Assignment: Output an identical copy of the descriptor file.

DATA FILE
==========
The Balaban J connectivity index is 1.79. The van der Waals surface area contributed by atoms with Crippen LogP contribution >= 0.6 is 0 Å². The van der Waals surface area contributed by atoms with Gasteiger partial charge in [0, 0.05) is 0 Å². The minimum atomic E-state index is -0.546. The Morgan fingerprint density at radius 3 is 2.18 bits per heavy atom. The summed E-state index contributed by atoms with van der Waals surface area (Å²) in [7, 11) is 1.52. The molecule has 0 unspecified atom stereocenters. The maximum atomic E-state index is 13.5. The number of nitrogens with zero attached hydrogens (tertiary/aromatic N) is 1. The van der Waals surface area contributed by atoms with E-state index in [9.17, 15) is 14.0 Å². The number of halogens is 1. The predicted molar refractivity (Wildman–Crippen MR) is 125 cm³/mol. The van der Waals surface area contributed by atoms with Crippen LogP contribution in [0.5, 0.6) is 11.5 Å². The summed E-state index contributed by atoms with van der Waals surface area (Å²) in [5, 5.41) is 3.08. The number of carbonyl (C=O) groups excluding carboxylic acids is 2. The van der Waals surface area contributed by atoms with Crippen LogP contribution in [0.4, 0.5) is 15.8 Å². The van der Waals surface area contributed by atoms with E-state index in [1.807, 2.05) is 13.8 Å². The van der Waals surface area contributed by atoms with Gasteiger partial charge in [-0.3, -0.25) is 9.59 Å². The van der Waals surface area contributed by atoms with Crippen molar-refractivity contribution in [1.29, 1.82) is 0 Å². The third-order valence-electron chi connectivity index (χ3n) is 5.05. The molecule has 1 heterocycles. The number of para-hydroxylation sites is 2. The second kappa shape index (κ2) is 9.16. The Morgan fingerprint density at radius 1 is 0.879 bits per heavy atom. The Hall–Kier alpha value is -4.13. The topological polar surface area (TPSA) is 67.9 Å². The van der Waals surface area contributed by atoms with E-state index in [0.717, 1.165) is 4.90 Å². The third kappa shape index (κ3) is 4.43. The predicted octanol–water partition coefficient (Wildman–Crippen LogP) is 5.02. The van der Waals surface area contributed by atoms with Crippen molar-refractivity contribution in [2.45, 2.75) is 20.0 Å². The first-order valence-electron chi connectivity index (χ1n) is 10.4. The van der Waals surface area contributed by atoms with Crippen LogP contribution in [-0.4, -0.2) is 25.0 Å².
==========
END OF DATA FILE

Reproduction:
The Balaban J connectivity index is 1.79. The van der Waals surface area contributed by atoms with Crippen LogP contribution >= 0.6 is 0 Å². The van der Waals surface area contributed by atoms with Gasteiger partial charge in [0, 0.05) is 0 Å². The minimum atomic E-state index is -0.546. The Morgan fingerprint density at radius 3 is 2.18 bits per heavy atom. The summed E-state index contributed by atoms with van der Waals surface area (Å²) in [7, 11) is 1.52. The molecule has 0 unspecified atom stereocenters. The maximum atomic E-state index is 13.5. The number of nitrogens with zero attached hydrogens (tertiary/aromatic N) is 1. The van der Waals surface area contributed by atoms with E-state index in [9.17, 15) is 14.0 Å². The number of halogens is 1. The predicted molar refractivity (Wildman–Crippen MR) is 125 cm³/mol. The van der Waals surface area contributed by atoms with Crippen LogP contribution in [0.5, 0.6) is 11.5 Å². The summed E-state index contributed by atoms with van der Waals surface area (Å²) in [5, 5.41) is 3.08. The number of carbonyl (C=O) groups excluding carboxylic acids is 2. The van der Waals surface area contributed by atoms with Crippen LogP contribution in [0.4, 0.5) is 15.8 Å². The van der Waals surface area contributed by atoms with E-state index in [1.807, 2.05) is 13.8 Å². The van der Waals surface area contributed by atoms with Gasteiger partial charge in [-0.3, -0.25) is 9.59 Å². The van der Waals surface area contributed by atoms with Crippen molar-refractivity contribution in [1.29, 1.82) is 0 Å². The third-order valence-electron chi connectivity index (χ3n) is 5.05. The molecule has 1 heterocycles. The number of para-hydroxylation sites is 2. The second kappa shape index (κ2) is 9.16. The Morgan fingerprint density at radius 1 is 0.879 bits per heavy atom. The Hall–Kier alpha value is -4.13. The topological polar surface area (TPSA) is 67.9 Å². The van der Waals surface area contributed by atoms with E-state index in [0.717, 1.165) is 4.90 Å². The third kappa shape index (κ3) is 4.43. The predicted octanol–water partition coefficient (Wildman–Crippen LogP) is 5.02. The van der Waals surface area contributed by atoms with Crippen molar-refractivity contribution in [2.45, 2.75) is 20.0 Å². The first-order valence-electron chi connectivity index (χ1n) is 10.4. The van der Waals surface area contributed by atoms with Crippen LogP contribution in [-0.4, -0.2) is 25.0 Å².